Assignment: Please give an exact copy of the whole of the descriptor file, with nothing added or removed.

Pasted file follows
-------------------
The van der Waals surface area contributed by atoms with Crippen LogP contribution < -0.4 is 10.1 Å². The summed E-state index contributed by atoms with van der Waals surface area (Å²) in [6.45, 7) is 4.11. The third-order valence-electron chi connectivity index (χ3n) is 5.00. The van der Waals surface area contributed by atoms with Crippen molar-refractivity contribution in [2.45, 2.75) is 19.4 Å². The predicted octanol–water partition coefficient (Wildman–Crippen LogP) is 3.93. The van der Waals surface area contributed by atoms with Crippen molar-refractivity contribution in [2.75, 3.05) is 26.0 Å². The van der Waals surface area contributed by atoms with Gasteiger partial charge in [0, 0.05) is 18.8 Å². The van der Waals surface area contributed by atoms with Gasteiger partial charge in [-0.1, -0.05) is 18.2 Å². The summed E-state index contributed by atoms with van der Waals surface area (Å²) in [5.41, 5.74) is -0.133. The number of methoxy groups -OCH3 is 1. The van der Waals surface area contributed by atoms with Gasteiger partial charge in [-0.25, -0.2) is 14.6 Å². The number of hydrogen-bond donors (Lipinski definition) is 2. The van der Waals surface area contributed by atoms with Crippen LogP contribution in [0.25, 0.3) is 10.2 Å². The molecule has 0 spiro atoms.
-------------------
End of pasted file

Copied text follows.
The van der Waals surface area contributed by atoms with Crippen LogP contribution < -0.4 is 10.1 Å². The summed E-state index contributed by atoms with van der Waals surface area (Å²) in [6.45, 7) is 4.11. The third-order valence-electron chi connectivity index (χ3n) is 5.00. The van der Waals surface area contributed by atoms with Crippen molar-refractivity contribution in [2.45, 2.75) is 19.4 Å². The predicted octanol–water partition coefficient (Wildman–Crippen LogP) is 3.93. The van der Waals surface area contributed by atoms with Crippen molar-refractivity contribution in [2.75, 3.05) is 26.0 Å². The van der Waals surface area contributed by atoms with Gasteiger partial charge in [0, 0.05) is 18.8 Å². The van der Waals surface area contributed by atoms with Gasteiger partial charge in [-0.1, -0.05) is 18.2 Å². The summed E-state index contributed by atoms with van der Waals surface area (Å²) in [5.41, 5.74) is -0.133. The number of methoxy groups -OCH3 is 1. The van der Waals surface area contributed by atoms with Gasteiger partial charge in [-0.25, -0.2) is 14.6 Å². The number of hydrogen-bond donors (Lipinski definition) is 2. The van der Waals surface area contributed by atoms with Crippen LogP contribution in [0.25, 0.3) is 10.2 Å². The molecule has 0 spiro atoms.